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Consumer Travel Trends for 2018 - Infographic
| June 13, 2018
BusTravel Iceland is a youthful and ageless day tour operator, providing guided day tours from Reykjavik to the most popular tourist attractions in Iceland.
Article | May 26, 2021
Controlling how employees spend company money on travel has been one of the biggest historic challenges for finance teams. Most company spend is governed by purchase orders, with payments made in relation to specific invoices from the company’s own bank. The data is available transparent and can be analyzed to spot any inconsistencies. But controlling travel spend, which is most company’s largest discretionary spend area, is much harder.
Employees increasingly organize their own travel, empowered by corporate self-booking tools for search, booking, and payment. This can help with visibility, particularly if the corporate uses lodge or virtual cards to pay. However, pre-trip spend like air and hotel bookings only represent 50-60% of the money spent on travel. What about the rest?
One of the vulnerabilities of the tourism industry is that it is built entirely around a discretionary good. That is, most people don’t have to travel. They choose to. Despite the massive growth of the tourism industry since globally disruptive events like September 11 and the SARS crisis, that still holds true. As coronavirus continues to spread around the world, the tourism industry sees free-falling demand for travel. It’s anyone’s guess when that may change. With that new reality comes a question: What role, if any, does tourism promotion and marketing have at a time when the appetite to travel is low? One could argue the case both ways that low risk destinations have every reason to ramp up their promotional activities. Or alternatively, that it’s tonally off-base and borderline irresponsible to promote tourism — especially the carefree, leisure kind at such a time.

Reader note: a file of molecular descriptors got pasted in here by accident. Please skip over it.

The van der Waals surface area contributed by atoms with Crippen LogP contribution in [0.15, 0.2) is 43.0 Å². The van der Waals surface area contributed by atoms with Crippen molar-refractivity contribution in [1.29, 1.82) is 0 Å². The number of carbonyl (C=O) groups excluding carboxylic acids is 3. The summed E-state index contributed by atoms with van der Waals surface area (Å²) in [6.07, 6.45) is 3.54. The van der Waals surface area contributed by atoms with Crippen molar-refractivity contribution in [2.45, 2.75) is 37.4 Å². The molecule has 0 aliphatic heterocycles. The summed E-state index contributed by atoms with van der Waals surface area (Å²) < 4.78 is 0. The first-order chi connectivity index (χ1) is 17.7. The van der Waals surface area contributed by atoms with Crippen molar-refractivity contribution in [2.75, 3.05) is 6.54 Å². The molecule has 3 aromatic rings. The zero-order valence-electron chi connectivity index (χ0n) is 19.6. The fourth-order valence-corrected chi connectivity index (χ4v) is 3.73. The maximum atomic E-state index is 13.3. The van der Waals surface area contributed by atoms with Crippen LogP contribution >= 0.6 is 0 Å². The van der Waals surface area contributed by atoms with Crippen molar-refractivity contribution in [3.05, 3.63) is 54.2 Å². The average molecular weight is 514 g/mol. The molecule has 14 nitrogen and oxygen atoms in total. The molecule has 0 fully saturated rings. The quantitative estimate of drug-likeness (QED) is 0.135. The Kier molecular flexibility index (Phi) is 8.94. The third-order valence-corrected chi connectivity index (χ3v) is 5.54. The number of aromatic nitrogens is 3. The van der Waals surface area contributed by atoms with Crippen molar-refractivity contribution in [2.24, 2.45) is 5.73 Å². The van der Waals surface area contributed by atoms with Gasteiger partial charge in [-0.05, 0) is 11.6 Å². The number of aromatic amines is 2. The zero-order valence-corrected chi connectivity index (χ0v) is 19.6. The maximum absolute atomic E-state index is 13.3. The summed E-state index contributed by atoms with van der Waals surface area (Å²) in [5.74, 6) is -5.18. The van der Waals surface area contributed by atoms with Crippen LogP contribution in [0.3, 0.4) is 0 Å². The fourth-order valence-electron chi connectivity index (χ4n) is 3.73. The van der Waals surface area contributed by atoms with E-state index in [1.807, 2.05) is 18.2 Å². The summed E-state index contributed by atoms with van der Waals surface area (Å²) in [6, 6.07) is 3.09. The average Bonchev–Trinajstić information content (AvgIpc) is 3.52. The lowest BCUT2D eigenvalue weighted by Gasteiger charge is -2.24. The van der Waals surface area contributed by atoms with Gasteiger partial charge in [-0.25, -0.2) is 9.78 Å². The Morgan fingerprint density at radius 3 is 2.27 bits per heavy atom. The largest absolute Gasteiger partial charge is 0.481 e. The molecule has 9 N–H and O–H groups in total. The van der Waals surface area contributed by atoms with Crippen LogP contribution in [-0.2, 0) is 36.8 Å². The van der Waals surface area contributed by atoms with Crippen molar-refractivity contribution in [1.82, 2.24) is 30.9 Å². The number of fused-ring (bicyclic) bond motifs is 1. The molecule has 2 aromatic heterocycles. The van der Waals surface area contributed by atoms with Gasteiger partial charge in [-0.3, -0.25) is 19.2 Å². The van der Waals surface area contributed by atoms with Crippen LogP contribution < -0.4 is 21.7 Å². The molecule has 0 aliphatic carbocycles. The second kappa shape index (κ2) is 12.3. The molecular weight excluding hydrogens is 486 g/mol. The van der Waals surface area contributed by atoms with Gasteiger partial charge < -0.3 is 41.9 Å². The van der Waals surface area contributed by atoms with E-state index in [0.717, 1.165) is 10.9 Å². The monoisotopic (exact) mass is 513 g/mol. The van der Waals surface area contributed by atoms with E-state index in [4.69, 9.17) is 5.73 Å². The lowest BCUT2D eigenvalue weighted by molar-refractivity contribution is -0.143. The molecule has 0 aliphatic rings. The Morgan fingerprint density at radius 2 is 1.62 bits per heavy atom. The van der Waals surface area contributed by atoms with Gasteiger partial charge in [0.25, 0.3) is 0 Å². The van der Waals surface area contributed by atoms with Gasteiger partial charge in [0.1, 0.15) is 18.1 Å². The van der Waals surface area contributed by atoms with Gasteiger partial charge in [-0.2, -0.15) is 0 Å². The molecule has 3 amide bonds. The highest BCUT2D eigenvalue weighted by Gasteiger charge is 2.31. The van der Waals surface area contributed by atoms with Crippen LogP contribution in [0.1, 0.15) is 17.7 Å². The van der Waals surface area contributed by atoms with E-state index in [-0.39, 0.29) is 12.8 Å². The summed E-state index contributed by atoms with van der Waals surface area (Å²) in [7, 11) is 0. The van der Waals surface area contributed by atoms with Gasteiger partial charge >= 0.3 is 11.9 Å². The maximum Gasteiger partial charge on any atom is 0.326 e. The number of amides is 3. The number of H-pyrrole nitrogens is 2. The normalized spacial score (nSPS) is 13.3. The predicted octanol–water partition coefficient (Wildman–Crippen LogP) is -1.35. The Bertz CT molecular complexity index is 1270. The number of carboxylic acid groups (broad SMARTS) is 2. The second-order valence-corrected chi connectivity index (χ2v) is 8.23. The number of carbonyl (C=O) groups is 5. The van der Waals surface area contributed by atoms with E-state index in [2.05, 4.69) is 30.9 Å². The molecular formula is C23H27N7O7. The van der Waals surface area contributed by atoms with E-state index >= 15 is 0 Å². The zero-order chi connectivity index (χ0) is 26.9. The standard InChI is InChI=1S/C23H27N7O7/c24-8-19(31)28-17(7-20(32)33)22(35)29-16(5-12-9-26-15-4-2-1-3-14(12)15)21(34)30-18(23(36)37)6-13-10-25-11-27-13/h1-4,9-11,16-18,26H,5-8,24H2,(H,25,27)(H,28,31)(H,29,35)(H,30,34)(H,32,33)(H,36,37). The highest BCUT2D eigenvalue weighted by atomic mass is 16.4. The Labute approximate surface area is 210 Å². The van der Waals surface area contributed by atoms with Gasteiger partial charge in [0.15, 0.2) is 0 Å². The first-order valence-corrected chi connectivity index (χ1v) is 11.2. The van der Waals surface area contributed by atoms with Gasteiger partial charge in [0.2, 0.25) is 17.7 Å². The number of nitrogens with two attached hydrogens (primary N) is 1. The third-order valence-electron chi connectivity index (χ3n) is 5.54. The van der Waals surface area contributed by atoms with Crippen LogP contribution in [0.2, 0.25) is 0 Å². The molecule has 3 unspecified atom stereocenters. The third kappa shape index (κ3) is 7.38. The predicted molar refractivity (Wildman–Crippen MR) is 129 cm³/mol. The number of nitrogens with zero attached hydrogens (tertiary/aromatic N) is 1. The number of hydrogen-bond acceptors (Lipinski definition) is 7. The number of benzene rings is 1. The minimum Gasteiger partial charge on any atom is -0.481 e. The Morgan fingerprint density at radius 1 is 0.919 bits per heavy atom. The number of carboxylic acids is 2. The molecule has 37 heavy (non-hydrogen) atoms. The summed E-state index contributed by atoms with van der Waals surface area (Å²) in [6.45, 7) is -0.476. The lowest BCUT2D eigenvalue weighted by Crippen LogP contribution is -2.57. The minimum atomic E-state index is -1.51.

As the effort to contain COVID-19 drives countries to close their borders and airlines to ground fleets, the corporate travel management community remains on the front line of getting people home or to their place of work. As much as most consumers can only watch the situation as it changes hour by hour, travel management companies must react to those changes. Fahim Khan, product development director for TMC Reed & Mackay, says that right now while there is not much new travel being booked, there are still bookings to be managed. “There’s still quite a bit of volume for us in terms of refunds and making sure people are able to change. There’s also quite a bit of engagement from an account management point of view as we look to advise on what we’re seeing in the industry.
As markets around the world reel from the turmoil of the COVID-19 coronavirus, companies of all sizes are feeling the effects - perhaps none more so than those in and adjacent to the travel industry. The crisis is forcing companies to reevaluate many aspects of their financial plans for the foreseeable future and - particularly for those operating in the B2C space - to reassess their digital marketing strategies such as paid search. After all, does it make sense to pay for traffic if consumers aren’t buying travel?
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